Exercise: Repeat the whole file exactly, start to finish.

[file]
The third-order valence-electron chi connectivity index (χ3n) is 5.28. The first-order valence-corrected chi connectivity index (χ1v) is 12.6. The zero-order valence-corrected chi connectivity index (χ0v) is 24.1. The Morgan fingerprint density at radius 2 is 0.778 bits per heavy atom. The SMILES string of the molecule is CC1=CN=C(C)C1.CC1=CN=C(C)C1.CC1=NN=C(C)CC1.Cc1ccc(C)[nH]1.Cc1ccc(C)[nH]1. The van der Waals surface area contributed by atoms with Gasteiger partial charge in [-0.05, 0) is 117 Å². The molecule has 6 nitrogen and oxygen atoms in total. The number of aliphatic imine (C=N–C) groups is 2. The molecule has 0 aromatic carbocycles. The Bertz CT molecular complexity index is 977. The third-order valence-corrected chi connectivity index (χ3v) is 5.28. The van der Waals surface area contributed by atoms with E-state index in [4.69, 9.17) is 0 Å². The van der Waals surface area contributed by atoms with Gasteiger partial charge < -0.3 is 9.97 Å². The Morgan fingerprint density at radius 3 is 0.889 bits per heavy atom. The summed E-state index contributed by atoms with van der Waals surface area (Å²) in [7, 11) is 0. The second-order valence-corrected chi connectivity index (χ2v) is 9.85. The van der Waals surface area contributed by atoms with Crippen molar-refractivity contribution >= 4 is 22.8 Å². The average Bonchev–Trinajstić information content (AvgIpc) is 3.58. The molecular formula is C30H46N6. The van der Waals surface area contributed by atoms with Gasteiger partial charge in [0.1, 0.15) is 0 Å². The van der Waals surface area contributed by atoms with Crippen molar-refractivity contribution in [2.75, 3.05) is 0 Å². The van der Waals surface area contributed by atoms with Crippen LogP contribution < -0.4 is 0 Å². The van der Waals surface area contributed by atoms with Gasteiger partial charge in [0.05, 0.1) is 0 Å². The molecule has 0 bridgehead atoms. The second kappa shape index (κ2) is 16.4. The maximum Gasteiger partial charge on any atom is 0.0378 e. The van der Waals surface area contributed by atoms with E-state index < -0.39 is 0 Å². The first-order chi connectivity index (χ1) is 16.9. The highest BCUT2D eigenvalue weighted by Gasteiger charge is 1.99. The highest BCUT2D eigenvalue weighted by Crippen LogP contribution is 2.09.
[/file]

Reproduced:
The third-order valence-electron chi connectivity index (χ3n) is 5.28. The first-order valence-corrected chi connectivity index (χ1v) is 12.6. The zero-order valence-corrected chi connectivity index (χ0v) is 24.1. The Morgan fingerprint density at radius 2 is 0.778 bits per heavy atom. The SMILES string of the molecule is CC1=CN=C(C)C1.CC1=CN=C(C)C1.CC1=NN=C(C)CC1.Cc1ccc(C)[nH]1.Cc1ccc(C)[nH]1. The van der Waals surface area contributed by atoms with Gasteiger partial charge in [-0.05, 0) is 117 Å². The molecule has 6 nitrogen and oxygen atoms in total. The number of aliphatic imine (C=N–C) groups is 2. The molecule has 0 aromatic carbocycles. The Bertz CT molecular complexity index is 977. The third-order valence-corrected chi connectivity index (χ3v) is 5.28. The van der Waals surface area contributed by atoms with E-state index in [4.69, 9.17) is 0 Å². The van der Waals surface area contributed by atoms with Gasteiger partial charge < -0.3 is 9.97 Å². The Morgan fingerprint density at radius 3 is 0.889 bits per heavy atom. The summed E-state index contributed by atoms with van der Waals surface area (Å²) in [7, 11) is 0. The second-order valence-corrected chi connectivity index (χ2v) is 9.85. The van der Waals surface area contributed by atoms with Crippen molar-refractivity contribution >= 4 is 22.8 Å². The average Bonchev–Trinajstić information content (AvgIpc) is 3.58. The molecular formula is C30H46N6. The van der Waals surface area contributed by atoms with Gasteiger partial charge in [0.1, 0.15) is 0 Å². The van der Waals surface area contributed by atoms with Crippen molar-refractivity contribution in [2.75, 3.05) is 0 Å². The van der Waals surface area contributed by atoms with Crippen LogP contribution < -0.4 is 0 Å². The van der Waals surface area contributed by atoms with Gasteiger partial charge in [0.05, 0.1) is 0 Å². The molecule has 0 bridgehead atoms. The second kappa shape index (κ2) is 16.4. The maximum Gasteiger partial charge on any atom is 0.0378 e. The van der Waals surface area contributed by atoms with E-state index < -0.39 is 0 Å². The first-order chi connectivity index (χ1) is 16.9. The highest BCUT2D eigenvalue weighted by Gasteiger charge is 1.99. The highest BCUT2D eigenvalue weighted by Crippen LogP contribution is 2.09.